All publications by Timothy Kittel >


Teaching Statement

“A personal goal for me, as an instructor, is to foster familiarity with the nature of science.  There are many facets to understanding the world of science.  One is experiencing the process of accumulation and evaluation of scientific understanding – how do new ideas arise and how are they tested?  Another is developing the ability for independent thought, to be able to generate innovative ideas and to critically assess the results of others.  And finally, gaining what is often called a ‘sense of place,’ which is to say in this context, to start on the road to develop an intuitive, personal sense of how natural systems work.”

Winter Ecology - a field course at the Mountain Research Station

Wintertime offers insights into the natural history of organisms and function of ecosystems that are not often appreciated in summer visits to the field.  Winter Ecology is a survey of physical and biological processes and their interaction in wintertime snow-covered environments.  Through classwork, fieldwork, and individual projects, we will focus on the dynamics of high-elevation ecosystems in the western US.  Based out of the CU Mountain Research Station's year-round Science Lodge, we will spend 6 weekends exploring the ecology of upper montane, subalpine, and alpine landscapes in winter. We will study plant, vertebrate, and microbial adaptations to winter and the dynamics of terrestrial, aquatic, and snowpack environments.  We will consider how winter processes play a role in “growing season” dynamics, shape landscapes, and are important factors in conservation and management of natural resources of the Rocky Mountains.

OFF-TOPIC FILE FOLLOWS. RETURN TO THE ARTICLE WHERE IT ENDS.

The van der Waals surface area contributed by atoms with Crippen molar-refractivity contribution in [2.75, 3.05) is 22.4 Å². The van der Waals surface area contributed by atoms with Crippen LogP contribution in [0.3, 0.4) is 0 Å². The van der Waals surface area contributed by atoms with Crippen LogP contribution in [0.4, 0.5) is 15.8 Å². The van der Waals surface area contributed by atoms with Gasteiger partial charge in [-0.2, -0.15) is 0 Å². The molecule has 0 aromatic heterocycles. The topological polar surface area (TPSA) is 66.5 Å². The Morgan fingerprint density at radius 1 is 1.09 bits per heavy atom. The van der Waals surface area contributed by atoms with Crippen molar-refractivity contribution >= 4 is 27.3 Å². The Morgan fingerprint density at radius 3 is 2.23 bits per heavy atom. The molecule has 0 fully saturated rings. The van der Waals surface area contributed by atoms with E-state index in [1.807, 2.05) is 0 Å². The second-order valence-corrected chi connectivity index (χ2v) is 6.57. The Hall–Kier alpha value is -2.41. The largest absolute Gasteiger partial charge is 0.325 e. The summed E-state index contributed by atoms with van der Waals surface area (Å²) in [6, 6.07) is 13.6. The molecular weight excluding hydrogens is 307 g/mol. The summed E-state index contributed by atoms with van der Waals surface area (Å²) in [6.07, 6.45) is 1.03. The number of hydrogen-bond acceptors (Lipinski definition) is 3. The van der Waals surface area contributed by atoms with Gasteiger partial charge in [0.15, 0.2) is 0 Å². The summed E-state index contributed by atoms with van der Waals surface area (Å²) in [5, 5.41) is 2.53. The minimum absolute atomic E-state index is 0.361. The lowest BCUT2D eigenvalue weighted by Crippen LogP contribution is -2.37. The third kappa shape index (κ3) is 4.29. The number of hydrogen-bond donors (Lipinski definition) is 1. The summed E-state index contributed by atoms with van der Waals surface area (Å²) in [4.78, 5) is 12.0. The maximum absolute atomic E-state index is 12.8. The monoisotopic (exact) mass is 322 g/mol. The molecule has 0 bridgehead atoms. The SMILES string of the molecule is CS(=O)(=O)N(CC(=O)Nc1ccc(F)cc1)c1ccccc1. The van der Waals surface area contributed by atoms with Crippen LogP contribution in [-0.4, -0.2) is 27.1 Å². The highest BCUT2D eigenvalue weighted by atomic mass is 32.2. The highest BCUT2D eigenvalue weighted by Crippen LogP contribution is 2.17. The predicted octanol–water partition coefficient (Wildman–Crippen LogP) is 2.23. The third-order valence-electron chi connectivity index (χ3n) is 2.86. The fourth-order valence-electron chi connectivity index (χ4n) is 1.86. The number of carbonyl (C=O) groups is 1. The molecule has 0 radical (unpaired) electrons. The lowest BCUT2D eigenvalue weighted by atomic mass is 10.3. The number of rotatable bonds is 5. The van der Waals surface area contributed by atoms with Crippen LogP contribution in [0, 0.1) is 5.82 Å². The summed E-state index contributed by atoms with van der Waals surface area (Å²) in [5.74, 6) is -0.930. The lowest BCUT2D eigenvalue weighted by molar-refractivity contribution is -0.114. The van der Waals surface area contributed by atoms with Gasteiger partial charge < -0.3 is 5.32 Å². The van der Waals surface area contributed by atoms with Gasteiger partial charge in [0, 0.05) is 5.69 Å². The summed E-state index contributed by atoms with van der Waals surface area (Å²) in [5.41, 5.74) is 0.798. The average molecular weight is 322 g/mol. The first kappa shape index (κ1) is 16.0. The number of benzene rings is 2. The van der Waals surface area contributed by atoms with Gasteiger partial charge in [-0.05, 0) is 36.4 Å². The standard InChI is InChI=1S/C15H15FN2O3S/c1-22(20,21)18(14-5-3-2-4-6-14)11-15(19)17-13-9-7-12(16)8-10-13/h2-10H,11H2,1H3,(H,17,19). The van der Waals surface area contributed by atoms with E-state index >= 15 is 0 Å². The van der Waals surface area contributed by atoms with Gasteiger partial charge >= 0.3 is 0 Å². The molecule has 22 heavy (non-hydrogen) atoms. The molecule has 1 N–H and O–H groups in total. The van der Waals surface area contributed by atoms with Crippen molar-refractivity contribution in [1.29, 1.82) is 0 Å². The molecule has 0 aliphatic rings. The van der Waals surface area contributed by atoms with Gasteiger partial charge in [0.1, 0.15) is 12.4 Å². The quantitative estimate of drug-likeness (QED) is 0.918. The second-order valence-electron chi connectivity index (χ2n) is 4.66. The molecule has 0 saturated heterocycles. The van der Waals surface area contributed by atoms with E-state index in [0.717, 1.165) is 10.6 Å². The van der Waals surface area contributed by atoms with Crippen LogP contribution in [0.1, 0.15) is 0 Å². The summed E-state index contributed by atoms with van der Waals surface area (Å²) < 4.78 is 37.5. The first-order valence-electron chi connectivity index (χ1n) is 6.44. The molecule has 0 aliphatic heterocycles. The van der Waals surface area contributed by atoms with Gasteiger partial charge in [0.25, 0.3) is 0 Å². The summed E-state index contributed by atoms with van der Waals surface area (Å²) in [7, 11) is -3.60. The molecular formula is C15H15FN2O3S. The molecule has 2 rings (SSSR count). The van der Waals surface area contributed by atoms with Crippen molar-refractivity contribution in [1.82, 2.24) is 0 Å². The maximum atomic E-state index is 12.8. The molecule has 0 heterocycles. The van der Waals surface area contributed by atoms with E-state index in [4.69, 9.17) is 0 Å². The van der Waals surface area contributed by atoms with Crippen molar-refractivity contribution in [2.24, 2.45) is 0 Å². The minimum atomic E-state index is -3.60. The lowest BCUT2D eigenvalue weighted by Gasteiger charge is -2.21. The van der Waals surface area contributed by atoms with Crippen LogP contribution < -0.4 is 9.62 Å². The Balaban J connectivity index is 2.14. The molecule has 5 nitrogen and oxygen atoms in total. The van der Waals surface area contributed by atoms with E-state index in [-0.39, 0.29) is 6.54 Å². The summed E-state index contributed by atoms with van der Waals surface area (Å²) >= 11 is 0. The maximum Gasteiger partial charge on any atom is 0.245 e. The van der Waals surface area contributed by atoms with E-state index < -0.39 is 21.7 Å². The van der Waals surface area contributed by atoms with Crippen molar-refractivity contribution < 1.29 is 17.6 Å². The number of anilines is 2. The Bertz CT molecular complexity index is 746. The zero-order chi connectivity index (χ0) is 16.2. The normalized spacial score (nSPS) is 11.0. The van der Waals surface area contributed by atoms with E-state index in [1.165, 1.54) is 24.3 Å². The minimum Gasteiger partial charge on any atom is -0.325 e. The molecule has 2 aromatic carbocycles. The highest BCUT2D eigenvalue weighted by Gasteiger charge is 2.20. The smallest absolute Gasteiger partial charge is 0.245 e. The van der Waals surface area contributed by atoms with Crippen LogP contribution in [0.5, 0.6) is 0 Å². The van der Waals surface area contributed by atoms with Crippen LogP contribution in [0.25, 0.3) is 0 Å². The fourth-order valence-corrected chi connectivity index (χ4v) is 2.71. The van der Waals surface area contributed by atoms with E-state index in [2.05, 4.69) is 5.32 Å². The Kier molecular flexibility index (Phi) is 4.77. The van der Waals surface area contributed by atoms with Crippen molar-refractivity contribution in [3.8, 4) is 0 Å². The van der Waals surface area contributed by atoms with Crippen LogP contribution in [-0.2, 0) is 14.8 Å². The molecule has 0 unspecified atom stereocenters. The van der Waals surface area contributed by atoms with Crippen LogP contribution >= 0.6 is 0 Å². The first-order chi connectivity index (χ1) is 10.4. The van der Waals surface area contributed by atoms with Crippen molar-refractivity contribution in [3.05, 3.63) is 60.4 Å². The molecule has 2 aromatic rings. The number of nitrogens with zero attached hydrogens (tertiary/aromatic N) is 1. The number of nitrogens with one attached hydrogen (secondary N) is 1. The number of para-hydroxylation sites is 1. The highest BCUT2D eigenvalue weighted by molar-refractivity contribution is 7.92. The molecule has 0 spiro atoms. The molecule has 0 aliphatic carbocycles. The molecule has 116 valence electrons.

Go to the course web site

Conservation Biology and Practice in Brazil's Atlantic Forest - study abroad field course

Study Abroad Global Seminar, 3 credits EBIO 4100, 13-30 May 2013

Conservation Biology & Practice in Brazil’s Atlantic Forest is held in a 'conservation crisis' setting -- the Atlantic Forest of eastern Brazil.  This ecoregion is a highly threatened center of faunal and floral biodiversity.  Because much of the forest is in human-dominated landscapes, successful conservation practice can only occur jointly with efforts to alleviate socioeconomic issues.  In two and a half weeks, the course offers you hands-on experience through on-going conservation programs that couple biological understanding with practice.  The course is based out of the educational facilities of the Instituto de Pesquisas Ecológicas (IPÊ), one of Brazil's largest environmental non-governmental organizations.  On a four-day field trip to the coast, you'll visit and learn about conservation in practice in the 1000-km long Serra do Mar Biodiversity Corridor.  For more information, see http://studyabroad.colorado.edu/?go=BrazilGS or email: studyabr@colorado.edu.  Additional details: Syllabus, Brochure (pdf, 500k), Presentation Slides (pdf, 2M).

Go to the course web site



A rap by two Antioch University New England students for an ecological dynamics of landscapes class.


Current Courses